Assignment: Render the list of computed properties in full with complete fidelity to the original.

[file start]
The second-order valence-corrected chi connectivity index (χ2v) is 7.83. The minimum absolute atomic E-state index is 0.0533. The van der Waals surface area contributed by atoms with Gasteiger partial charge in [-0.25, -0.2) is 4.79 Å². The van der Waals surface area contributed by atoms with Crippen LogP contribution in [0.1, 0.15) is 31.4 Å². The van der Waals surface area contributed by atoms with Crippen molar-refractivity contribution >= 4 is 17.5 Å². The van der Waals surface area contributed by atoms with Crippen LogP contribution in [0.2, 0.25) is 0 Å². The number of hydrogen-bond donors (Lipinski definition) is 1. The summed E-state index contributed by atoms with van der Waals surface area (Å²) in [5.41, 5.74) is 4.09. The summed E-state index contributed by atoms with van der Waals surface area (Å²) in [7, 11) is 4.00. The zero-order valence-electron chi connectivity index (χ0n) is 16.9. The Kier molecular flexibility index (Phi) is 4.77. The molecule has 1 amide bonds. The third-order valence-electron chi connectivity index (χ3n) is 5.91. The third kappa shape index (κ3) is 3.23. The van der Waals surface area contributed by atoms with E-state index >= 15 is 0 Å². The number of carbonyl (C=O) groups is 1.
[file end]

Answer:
The second-order valence-corrected chi connectivity index (χ2v) is 7.83. The minimum absolute atomic E-state index is 0.0533. The van der Waals surface area contributed by atoms with Gasteiger partial charge in [-0.25, -0.2) is 4.79 Å². The van der Waals surface area contributed by atoms with Crippen LogP contribution in [0.1, 0.15) is 31.4 Å². The van der Waals surface area contributed by atoms with Crippen molar-refractivity contribution >= 4 is 17.5 Å². The van der Waals surface area contributed by atoms with Crippen LogP contribution in [0.2, 0.25) is 0 Å². The number of hydrogen-bond donors (Lipinski definition) is 1. The summed E-state index contributed by atoms with van der Waals surface area (Å²) in [5.41, 5.74) is 4.09. The summed E-state index contributed by atoms with van der Waals surface area (Å²) in [7, 11) is 4.00. The zero-order valence-electron chi connectivity index (χ0n) is 16.9. The Kier molecular flexibility index (Phi) is 4.77. The molecule has 1 amide bonds. The third-order valence-electron chi connectivity index (χ3n) is 5.91. The third kappa shape index (κ3) is 3.23. The van der Waals surface area contributed by atoms with E-state index >= 15 is 0 Å². The number of carbonyl (C=O) groups is 1.